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6.25 pm

Andrew Bennett (Denton and Reddish): I welcome the decision of the right hon. and learned Member for Sleaford and North Hykeham (Mr. Hogg) not to move his amendments. That is extremely helpful.

I want to talk about the Select Committee on Transport, Local Government and the Regions, and I shall start by paying tribute to my hon. Friend the Member for Crewe

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and Nantwich (Mrs. Dunwoody). The whole House, and the nation, have made it quite clear that we all respect the knowledge that she brought to that Select Committee in the last Parliament, and we cannot understand why we are not going to be able to use that knowledge in this Parliament. It is important that the House should show its respect for the knowledge that my hon. Friend brought to that Select Committee.

Less well recorded is my hon. Friend's work rate. There were times last year when she chaired both the Transport Sub-Committee and the main Committee of the then Department of the Environment, Transport and the Regions, and also attended the Environment Sub- Committee. That would be a formidable task for most people. However, in addition, my hon. Friend chaired Westminster Hall, as well as being a member of the Chairmen's Panel. She was therefore putting in far more work than many other hon. Members, and was doing so with a great deal of skill. That must be placed firmly on record. My hon. Friend would, of course, admit that she can be a little bit awkward on occasions, and she can certainly be disrespectful—but her work does the House of Commons proud, and it diminishes us all if we cannot find a place for her on a Select Committee at this time.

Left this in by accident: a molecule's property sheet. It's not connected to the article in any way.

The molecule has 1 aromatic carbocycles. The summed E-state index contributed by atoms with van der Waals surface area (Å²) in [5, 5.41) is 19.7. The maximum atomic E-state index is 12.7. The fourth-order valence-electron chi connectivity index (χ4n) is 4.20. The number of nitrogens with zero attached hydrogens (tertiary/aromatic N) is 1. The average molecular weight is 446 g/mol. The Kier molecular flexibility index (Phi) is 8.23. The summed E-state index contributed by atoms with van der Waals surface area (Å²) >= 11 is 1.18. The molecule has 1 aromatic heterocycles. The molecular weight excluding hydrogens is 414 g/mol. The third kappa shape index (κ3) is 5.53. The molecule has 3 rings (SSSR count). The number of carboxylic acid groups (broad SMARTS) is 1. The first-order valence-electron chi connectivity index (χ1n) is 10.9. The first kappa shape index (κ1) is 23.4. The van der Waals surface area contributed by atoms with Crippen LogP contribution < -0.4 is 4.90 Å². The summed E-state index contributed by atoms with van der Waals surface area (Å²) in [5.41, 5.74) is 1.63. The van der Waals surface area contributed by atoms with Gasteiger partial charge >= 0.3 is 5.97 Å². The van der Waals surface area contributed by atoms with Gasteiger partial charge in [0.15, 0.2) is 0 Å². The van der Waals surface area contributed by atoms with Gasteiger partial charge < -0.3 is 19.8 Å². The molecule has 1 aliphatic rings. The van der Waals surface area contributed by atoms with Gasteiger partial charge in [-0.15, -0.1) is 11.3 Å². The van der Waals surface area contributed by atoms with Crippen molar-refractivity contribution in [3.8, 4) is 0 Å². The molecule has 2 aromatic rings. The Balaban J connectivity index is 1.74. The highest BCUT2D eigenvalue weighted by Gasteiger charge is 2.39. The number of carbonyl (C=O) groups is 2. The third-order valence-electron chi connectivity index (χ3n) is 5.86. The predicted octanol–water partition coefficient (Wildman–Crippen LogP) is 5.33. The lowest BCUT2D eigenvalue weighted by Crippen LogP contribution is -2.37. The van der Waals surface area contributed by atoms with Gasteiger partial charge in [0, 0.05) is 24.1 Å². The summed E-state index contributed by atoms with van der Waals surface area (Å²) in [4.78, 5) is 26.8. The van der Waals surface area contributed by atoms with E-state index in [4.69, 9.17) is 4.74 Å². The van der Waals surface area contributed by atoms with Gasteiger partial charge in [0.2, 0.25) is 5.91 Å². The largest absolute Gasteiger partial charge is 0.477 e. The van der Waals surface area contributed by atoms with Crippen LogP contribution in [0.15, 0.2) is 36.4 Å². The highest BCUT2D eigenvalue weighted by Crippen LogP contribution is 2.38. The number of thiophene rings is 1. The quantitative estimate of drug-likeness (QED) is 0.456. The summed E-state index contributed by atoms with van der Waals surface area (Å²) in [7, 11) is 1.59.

I am pleased that the right hon. and learned Member for Sleaford and North Hykeham decided not to move his amendments. He was a little unfair on my hon. Friend the Member for Liverpool, Riverside (Mrs. Ellman), because she was one of the people on the Select Committee who came very close to equalling the record of my hon. Friend the Member for Crewe and Nantwich. She has an extremely good knowledge of regional and local government, and was excellent on questions of urban regeneration. It is unfortunate that her name was picked out as someone who should come off the Select Committee. She, too, had an extremely good work rate.